Last Wednesday I went up to the edge of Dartmoor with Sue Blagburn (www.adventureswithhorses.co.uk) and her horses to work on ideas for Equine Facilitated Learning (EFL) workshops. The light was already fading on a cold January day when Sue suggested that I went through some EFL exercises with her thoroughbred Arthur. Yet when William, the dominant New Forest gelding, angled passed Arthur and blocked the gate, it was clear that he wished to work with me instead.
I felt flattered when Sue explained the change of plan. How gratifying to be chosen by the lead horse. I bathed in reflected glory, eager to prove myself and, once in the horse arena, anxious to do the right thing. I slipped on the head collar and attached a lead rope, and muttering some encouraging words – perhaps an involuntary prayer – I stepped tentatively forward. However behind me, William’s solid form stood firm.
This powerful animal was under no compulsion to do anything, yet I suppose I didn’t trust his munificence, his genuine impulse and curiosity in me – a puny creature of a different species. In looking to him for my sense of value, I suppose I'd sought to lead from an egoic desire to feel special. From a small spot of feigned assurance, I had set off urging William to follow, but with no clear sense of myself, or what might link me to this horse. By repeatedly switching my attention from my own intention to reassurance that the horse was still with me, I teetered on a precipitous edge.
William had a lot to teach me. As I stood by ineffectually, he came up close, extending his pliable upper lip to delicately nibble the fence wire, to catch my cuff, to caress my hand. It was as though, by demonstrating these fine motor skills, he intended to communicate his sensitivity. It was humbling to accept that, by these subtle movements, this large animal might be alerting me to something precious.
As a psychotherapist, I’m used to working through my body to detect shifts in the interpersonal space between a client and me. Through training I’ve learned to notice subtle changes in the field and, like a conceited concert pianist, I am admittedly proud of this acute sensitivity. However it's a trick I've only ever managed with humans.
Process oriented psychologist, Arnold Mindell borrows a metaphor from the electromagnetic spectrum to describe the notion different ‘channels' of awareness. The electromagnetic field around a horse’s heart has a five-metre radius. My challenge then was to learn to tune in and pick up a new signal on an unfamiliar channel.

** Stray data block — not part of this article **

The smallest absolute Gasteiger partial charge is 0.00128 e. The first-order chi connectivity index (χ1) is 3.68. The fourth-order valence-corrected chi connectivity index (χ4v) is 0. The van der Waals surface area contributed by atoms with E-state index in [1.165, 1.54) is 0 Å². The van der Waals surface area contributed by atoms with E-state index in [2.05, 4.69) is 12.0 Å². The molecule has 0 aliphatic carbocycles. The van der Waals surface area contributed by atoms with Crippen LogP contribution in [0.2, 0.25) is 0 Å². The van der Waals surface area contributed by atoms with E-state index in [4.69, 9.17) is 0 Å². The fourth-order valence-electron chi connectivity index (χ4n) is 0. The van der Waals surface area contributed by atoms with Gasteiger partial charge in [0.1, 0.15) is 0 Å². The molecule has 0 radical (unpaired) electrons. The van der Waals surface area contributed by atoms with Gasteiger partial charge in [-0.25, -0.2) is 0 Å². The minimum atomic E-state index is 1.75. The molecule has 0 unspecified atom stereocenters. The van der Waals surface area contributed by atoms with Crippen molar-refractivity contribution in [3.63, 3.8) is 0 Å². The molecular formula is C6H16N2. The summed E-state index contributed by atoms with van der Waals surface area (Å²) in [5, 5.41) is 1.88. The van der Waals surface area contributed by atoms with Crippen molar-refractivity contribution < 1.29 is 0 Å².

Instead of being anxious of a likely breach in separation, I needed to build and trust in my relationship with William. I rubbed my fingers into the matted hair of the horse’s neck then stood with an open hand on the broad muscles of his shoulder, listening. It's then I felt something, sensing something in my diaphragm. A resonance. I stepped forward and William came with me, horse and human falling into step.
It felt extraordinary to be connected and I experienced the giddying tilt of revelatory knowledge. Striding out with an undefended heart, it wasn't like I was ‘leading’ William rather in confidently attending to where I was going, I able to accept the connection that already existed between us. Instead of needing to assert myself, it seemed I needed to be willing to receive what William had already offered me.
It began to snow and we picked up the pace. We danced into swarming snowflakes as they poured from the slate grey sky above. I felt elated and profoundly moved.
In rediscovering the bond between us, I’d remembered the part of me that was horse. We were already connected, but I’d blindly assumed we were separate. It was an experience I'd describe as like dipping a hand into the pocket of a favourite overcoat and finding material proof of a half-remembered dream.
For more information on ecopsychology call Peter on 01392 966845 or contact Sue Blagburn at www.adventureswithhorses.co.uk